Referring now to
Capacitor 210, first resistor 220, and second resistor 225 may be selected, for example, to reduce voltage oscillations and/or to adjust the time required for gate 205 g of FET switch 205 to reach a maximum and/or desired voltage with respect to source 205 s of FET switch 205. For example, capacitor 210 may be selected to have a capacitance of 0.1 μF, first resistor 220 may be selected to have a resistance of 780 Ω, and second resistor 225 may be selected to have a resistance of 10 kΩ. In this manner, arc suppression circuit 120 permits the turn-on voltage of FET switch 205 to be adjusted.
Referring now to
Referring now to
Unlike the various exemplary embodiments described above, however, arc suppression circuit 400 also includes a variable charge voltage circuit 445 configured to vary the rate at which capacitor 410 charges in accordance with the current flowing through inductive load 115. Variable charge voltage circuit 445 includes a third diode 450 electrically coupled to gate 405 g of FET switch 205, a fourth resistor 455 electrically coupled to source 405 s of FET switch 405, transistor 560 electrically coupled to fourth resistor 455 via base node 560 b, a fifth resistor 565 electrically coupled between collector node 560 c of transistor 560 and third diode 450, a sixth resistor 570 electrically coupled between emitter node 560 e of transistor 560 and second diode 440, a seventh resistor 575 electrically coupled between base node 560 b of transistor 560 and second diode 440, and a second capacitor 580 electrically coupled between base node 560 b of transistor 560 and second diode 440.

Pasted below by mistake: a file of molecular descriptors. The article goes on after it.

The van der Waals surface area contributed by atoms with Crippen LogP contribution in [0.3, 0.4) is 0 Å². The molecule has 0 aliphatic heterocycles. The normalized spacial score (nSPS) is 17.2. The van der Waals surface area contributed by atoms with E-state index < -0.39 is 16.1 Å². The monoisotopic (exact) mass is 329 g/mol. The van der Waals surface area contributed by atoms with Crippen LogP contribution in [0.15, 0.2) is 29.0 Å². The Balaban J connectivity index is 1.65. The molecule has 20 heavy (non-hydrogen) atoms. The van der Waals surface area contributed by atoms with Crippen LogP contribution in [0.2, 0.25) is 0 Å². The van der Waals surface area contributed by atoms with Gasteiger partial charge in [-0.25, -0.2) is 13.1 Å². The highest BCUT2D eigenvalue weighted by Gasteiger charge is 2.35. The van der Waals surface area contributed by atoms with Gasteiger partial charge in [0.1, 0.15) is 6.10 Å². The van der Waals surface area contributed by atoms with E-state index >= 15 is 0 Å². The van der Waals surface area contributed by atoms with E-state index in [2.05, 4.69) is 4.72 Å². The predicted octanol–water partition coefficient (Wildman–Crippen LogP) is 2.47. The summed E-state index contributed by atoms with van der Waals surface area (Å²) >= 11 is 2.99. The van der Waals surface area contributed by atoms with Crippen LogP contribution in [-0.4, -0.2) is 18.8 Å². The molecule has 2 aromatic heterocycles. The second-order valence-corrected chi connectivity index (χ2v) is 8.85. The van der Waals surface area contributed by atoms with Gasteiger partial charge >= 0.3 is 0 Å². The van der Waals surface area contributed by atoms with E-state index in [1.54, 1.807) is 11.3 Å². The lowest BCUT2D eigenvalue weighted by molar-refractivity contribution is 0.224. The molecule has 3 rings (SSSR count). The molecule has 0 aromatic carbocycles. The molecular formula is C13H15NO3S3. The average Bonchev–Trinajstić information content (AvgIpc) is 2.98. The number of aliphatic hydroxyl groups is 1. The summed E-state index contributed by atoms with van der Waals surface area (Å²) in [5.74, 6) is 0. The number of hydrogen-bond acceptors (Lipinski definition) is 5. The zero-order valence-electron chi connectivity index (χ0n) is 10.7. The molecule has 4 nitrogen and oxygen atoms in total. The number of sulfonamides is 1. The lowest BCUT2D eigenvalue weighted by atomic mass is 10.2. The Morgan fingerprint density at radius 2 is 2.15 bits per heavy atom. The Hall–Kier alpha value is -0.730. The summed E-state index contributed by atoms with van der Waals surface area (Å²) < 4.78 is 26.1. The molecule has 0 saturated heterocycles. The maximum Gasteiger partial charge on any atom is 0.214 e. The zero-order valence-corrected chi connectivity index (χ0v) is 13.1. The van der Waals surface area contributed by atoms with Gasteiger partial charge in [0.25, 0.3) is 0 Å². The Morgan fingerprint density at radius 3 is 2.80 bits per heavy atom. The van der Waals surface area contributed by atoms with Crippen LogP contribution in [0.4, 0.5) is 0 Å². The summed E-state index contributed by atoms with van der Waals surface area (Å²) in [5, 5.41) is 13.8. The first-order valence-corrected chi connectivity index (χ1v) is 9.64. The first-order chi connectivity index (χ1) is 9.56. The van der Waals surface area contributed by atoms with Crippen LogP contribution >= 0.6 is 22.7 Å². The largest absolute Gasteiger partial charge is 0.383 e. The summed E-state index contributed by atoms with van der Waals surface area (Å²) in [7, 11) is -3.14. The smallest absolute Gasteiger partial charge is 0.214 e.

Arc suppression circuit 400 is configured to change the rate at which capacitor 410 charges in accordance with the current flowing through inductive load 115, thereby affecting the turn-on characteristics of FET 405. In this manner, arc suppression circuit 400 reduces the amount of energy dissipated during arc suppression. This offers further protection against over-voltage and arcing, and permits two or more circuits 100 to be coupled in parallel for power sharing.
Although the present invention has been described in relation to particular embodiments thereof, many other variations and modifications and other uses will become apparent to those skilled in the art. Therefore, the present invention should be limited not by the specific disclosure herein, but only by the appended claims.
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|U.S. Classification||361/3, 361/2, 361/13|
|International Classification||H01H9/30, H01H9/54|
|Cooperative Classification||H01H9/542, H01H2009/546|
|Jun 7, 2010||FPAY||Fee payment|
Year of fee payment: 4
|Jun 5, 2014||FPAY||Fee payment|
Year of fee payment: 8